A key call to action from the day was to both maintain and strengthen contact with local communities and education providers. This helps create a pipeline of talent for people from different backgrounds, and allows organisations to hire from locations and talent pools previously untapped. This engagement could include school workshops, sponsoring local activities, taking out local advertisements or through localised industry-led events.
We heard some fantastic examples of building a positive culture, not just in the workplace but also in communities across the UK’. Birgit from Santander said:
“What I have found is that great culture goes hand in hand with a strong commitment to inclusion and diversity. You can’t have one without the other and together they can create some real strengths in any organisation. We’ve also been keen to point out that research has shown that companies with diverse boards perform better – so there’s a commercial element to this too!”
There was a particular focus on the stereotypes, images and language we are exposed to every day – whether that’s in the classroom, the media, the books we’re reading, the video games we’re playing or the websites we’re visiting. It is up to everyone to challenge stereotypes of women and other marginalised groups, and stand up to any representations felt inappropriate. Many of our hackers commented on the tendency to normalise such behaviour because it is “awkward” or “they don’t want to make a fuss.” However, those in supportive and vocally inclusive working environments said they were more likely to raise issues and to challenge inappropriate actions.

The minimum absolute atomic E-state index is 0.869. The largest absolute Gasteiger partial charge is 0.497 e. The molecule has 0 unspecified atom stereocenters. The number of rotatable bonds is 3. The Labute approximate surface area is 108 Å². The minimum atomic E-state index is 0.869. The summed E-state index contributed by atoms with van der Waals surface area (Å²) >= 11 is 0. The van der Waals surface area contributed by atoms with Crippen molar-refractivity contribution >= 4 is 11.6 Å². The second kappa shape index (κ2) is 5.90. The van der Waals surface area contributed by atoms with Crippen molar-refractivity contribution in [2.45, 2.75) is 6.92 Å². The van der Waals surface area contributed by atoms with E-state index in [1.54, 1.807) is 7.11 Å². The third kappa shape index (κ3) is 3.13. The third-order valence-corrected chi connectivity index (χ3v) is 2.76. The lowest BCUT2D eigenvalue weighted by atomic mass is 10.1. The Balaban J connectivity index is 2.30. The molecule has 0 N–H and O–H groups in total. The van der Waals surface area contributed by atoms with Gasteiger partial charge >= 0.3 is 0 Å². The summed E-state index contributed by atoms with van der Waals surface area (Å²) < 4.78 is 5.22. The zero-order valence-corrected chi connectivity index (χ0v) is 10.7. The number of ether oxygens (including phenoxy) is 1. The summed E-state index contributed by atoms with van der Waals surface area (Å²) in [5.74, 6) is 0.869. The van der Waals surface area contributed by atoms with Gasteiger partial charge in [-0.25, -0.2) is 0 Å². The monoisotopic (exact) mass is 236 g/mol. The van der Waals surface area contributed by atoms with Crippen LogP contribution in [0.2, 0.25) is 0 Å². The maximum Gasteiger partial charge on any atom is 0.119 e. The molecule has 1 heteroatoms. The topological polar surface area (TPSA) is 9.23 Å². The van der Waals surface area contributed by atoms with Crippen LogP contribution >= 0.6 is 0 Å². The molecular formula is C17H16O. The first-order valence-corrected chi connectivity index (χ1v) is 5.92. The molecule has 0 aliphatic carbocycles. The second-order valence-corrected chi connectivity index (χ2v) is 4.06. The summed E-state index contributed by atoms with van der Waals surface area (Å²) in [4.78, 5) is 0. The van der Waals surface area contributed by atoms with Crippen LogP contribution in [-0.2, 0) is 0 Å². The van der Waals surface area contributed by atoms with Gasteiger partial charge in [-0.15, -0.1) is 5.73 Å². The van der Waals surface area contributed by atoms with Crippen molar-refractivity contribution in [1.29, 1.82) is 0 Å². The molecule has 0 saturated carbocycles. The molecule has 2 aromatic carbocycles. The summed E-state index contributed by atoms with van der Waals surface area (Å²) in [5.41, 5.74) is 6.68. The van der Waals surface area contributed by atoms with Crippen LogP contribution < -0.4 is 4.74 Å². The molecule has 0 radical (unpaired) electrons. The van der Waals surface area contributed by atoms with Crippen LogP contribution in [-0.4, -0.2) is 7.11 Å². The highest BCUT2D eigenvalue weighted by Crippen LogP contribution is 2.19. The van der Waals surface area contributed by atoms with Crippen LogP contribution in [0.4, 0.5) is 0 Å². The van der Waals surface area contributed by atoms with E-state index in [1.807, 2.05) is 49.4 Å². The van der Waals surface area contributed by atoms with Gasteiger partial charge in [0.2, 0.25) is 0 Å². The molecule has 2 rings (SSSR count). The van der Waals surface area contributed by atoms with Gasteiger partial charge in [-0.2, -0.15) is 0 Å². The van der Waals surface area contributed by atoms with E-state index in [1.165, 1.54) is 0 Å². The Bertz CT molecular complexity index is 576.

We also need to inspire, raise confidence and create excitement through positive role models and by driving recognition for women of different ethnicities and backgrounds. Awards, speaking engagements and representative panel events are all important ways of driving visible inclusion. This all starts in the classroom and some great examples of this in action are KPMG’s IT’s Her Future, BT’s Step into STEM and the Girls in Tech programmes.
Many organisations have some way to go until their processes for hiring and promoting are completely fair and inclusive. The hackers sought to challenge traditional practices, and here are some of their great ideas to progress:
The hackathon also raised questions over methods some organisations use in their recruitment of junior roles. There was a consensus that certain models – such as unpaid internships or work experience – might hinder people from underprivileged backgrounds. These should be avoided to keep the system as fair and equal as possible.
Finally, organisations need to ensure they upskill all colleagues to help them progress their careers. Claire Donaldson, Head of Engagement and Careers Policy at DCMS, said:
“Most organisations are talking about lifelong learning and upskilling, but I’ve worked all over the place and nobody I’ve come across is doing this well. If we want to support career progression we need programmes in place and they need far better signposting. The schemes also need to be far better quality if we want to produce the innovators and leaders of the future.”
Overall, it is clear that intersectionality is an important consideration for all organisations, and something they must address if they are to create truly diverse places to work. While targets are helpful instigators, it is our collective duty to be positive role models, to inspire the next generations of talent and to make roles accessible to as many people as possible.
If we are to close the gaps for women, BAME colleagues and other minorities, it is vital that organisations put fairness and equality at the front and centre of hiring, decision-making, talent and development.
Originally posted here